Canadian indie-rock act Tokyo Police Club will come to Dublin next month to play Whelan’s on March 28th, mere days after the release of the group’s third studio album Forcefield on March 24th. Vocalist and bass player David Monks spoke to theLastMixedTape recently about the bands evolution in sound and song writing.
It’s been four years since your last album Champ what can you tell me about the time building up to making Forcefield?
When we started writing for this record we basically picked up from where we left off with Champ but as we were writing we just weren’t satisfied with what we were doing. It became this search through this back catalogue of songs we had, and there was a lot. Also we were growing as people, Greg got married, I moved out to New York and we wanted our songs to grow in that respect.
And what was it about the first batch of songs that you weren’t satisfied with?
I think that first it was the lyrics. In retrospect when I have the lyrics written it becomes easy for us to work out the structure but if I don’t feel like I have something to say then we really don’t have a beginning to move from. So we were scrabbling, trying different things and when my regular approach wasn’t working. But then we wrote ‘Argentina’ and that felt like a really solid statement, which was followed by ‘Miserable’ which had a really direct lyric, I finally felt that I wanted to say what I wanted to say and not be cryptic about things, so that got everyone going.
‘Argentina’ is, as you said, a big statement of intent from the band. How important was it for you as a band to return with such a powerful track?
Yeah I was definitely excited about that. I think that Champ started out with a really warm easy vibe while ‘Argentina’ starts out with just a drum and a guitar and is a bit more harsh. I think it was really important to make that statement, and now that we have the three songs out there we’ve fully made that statement about this album.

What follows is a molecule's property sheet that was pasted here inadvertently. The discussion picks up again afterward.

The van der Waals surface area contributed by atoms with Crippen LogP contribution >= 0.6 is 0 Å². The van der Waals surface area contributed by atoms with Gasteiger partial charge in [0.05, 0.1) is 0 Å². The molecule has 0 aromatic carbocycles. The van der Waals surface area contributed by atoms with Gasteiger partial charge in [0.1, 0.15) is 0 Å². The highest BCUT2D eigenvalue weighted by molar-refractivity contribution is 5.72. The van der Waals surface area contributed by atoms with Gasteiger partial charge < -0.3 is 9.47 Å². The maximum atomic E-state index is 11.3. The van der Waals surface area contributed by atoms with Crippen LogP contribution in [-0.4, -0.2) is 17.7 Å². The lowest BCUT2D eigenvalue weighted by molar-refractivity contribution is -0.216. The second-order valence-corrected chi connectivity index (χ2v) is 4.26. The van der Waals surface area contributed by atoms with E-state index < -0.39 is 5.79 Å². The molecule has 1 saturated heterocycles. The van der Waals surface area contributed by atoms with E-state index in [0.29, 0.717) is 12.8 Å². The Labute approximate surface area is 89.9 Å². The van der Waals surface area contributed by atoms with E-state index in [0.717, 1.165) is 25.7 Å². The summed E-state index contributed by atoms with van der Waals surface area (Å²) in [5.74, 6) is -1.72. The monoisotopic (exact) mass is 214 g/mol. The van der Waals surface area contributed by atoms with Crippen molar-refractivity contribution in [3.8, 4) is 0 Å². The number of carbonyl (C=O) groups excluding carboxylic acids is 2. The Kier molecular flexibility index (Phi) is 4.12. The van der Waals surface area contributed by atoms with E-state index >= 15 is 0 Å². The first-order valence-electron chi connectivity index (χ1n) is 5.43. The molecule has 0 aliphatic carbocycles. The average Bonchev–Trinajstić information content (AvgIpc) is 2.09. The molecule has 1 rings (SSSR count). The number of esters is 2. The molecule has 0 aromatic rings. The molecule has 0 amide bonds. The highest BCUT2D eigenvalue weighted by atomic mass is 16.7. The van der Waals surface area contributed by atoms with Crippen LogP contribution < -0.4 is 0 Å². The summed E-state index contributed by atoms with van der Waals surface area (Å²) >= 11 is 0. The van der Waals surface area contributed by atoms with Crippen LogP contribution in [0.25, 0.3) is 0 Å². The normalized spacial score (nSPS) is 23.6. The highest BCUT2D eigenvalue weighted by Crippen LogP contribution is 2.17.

And with the eclectic feel of those tracks especially the difference sonically between ‘Argentina’ and ‘Hot Tonight’ how much of an indication of Forcefield’s diversity?
I think so, and with ‘Tunnel Vision’ as well there definitely a lot heavier tracks on the album too. We didn’t want to stay in the middle, ‘Argentina’ took it all the way to the more epic side of things while ‘Hot Tonight’ pushes things towards the really pop aspect of our music, its extremes. That indie-rock wave we came out of a couple of years back is all but dead, friends of ours have had to change things up, obviously Vampire Weekend did that so brilliantly, but we also saw some bands fall apart because they weren’t able to find something new and we didn’t want the same to happen to us.
In terms of that change how does that approach translate to the live shows?
The live shows have become so much fun. And it’s not that we have this back catalogue of mega hits to draw from but in terms of our fans it’s the songs from each record that they like the most whether it be from Elephant Shell, Champ or this album we can perform a more comprehensive show. Our object with the live shows is to have fun and not be over dramatic or shambolic. We want it to feel as natural as possible.
Tickets for Tokyo Police Club in Whelan’s on March 28th are priced at €15 and are available now. For more information visit ticketmaster.ie.